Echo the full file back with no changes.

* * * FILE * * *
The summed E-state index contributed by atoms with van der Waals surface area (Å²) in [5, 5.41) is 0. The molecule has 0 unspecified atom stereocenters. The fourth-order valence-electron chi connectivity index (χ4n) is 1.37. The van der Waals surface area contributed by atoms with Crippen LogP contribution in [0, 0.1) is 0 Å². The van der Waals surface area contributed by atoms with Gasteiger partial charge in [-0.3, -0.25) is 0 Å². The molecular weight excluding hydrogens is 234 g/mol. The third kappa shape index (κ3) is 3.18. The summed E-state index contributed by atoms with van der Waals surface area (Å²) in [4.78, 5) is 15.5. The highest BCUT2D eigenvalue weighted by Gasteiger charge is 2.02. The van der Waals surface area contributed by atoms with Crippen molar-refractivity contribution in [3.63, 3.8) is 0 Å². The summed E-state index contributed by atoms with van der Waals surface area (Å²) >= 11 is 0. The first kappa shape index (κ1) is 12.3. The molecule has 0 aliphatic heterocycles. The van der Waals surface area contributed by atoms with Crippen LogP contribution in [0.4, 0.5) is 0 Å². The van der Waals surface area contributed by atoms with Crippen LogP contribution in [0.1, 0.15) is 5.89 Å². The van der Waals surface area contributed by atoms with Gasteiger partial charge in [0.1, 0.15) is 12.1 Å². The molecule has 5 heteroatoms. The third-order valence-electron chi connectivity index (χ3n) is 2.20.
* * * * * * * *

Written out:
The summed E-state index contributed by atoms with van der Waals surface area (Å²) in [5, 5.41) is 0. The molecule has 0 unspecified atom stereocenters. The fourth-order valence-electron chi connectivity index (χ4n) is 1.37. The van der Waals surface area contributed by atoms with Crippen LogP contribution in [0, 0.1) is 0 Å². The van der Waals surface area contributed by atoms with Gasteiger partial charge in [-0.3, -0.25) is 0 Å². The molecular weight excluding hydrogens is 234 g/mol. The third kappa shape index (κ3) is 3.18. The summed E-state index contributed by atoms with van der Waals surface area (Å²) in [4.78, 5) is 15.5. The highest BCUT2D eigenvalue weighted by Gasteiger charge is 2.02. The van der Waals surface area contributed by atoms with Crippen molar-refractivity contribution in [3.63, 3.8) is 0 Å². The summed E-state index contributed by atoms with van der Waals surface area (Å²) >= 11 is 0. The first kappa shape index (κ1) is 12.3. The molecule has 0 aliphatic heterocycles. The van der Waals surface area contributed by atoms with Crippen LogP contribution in [0.4, 0.5) is 0 Å². The van der Waals surface area contributed by atoms with Crippen LogP contribution in [0.1, 0.15) is 5.89 Å². The van der Waals surface area contributed by atoms with Gasteiger partial charge in [0.1, 0.15) is 12.1 Å². The molecule has 5 heteroatoms. The third-order valence-electron chi connectivity index (χ3n) is 2.20.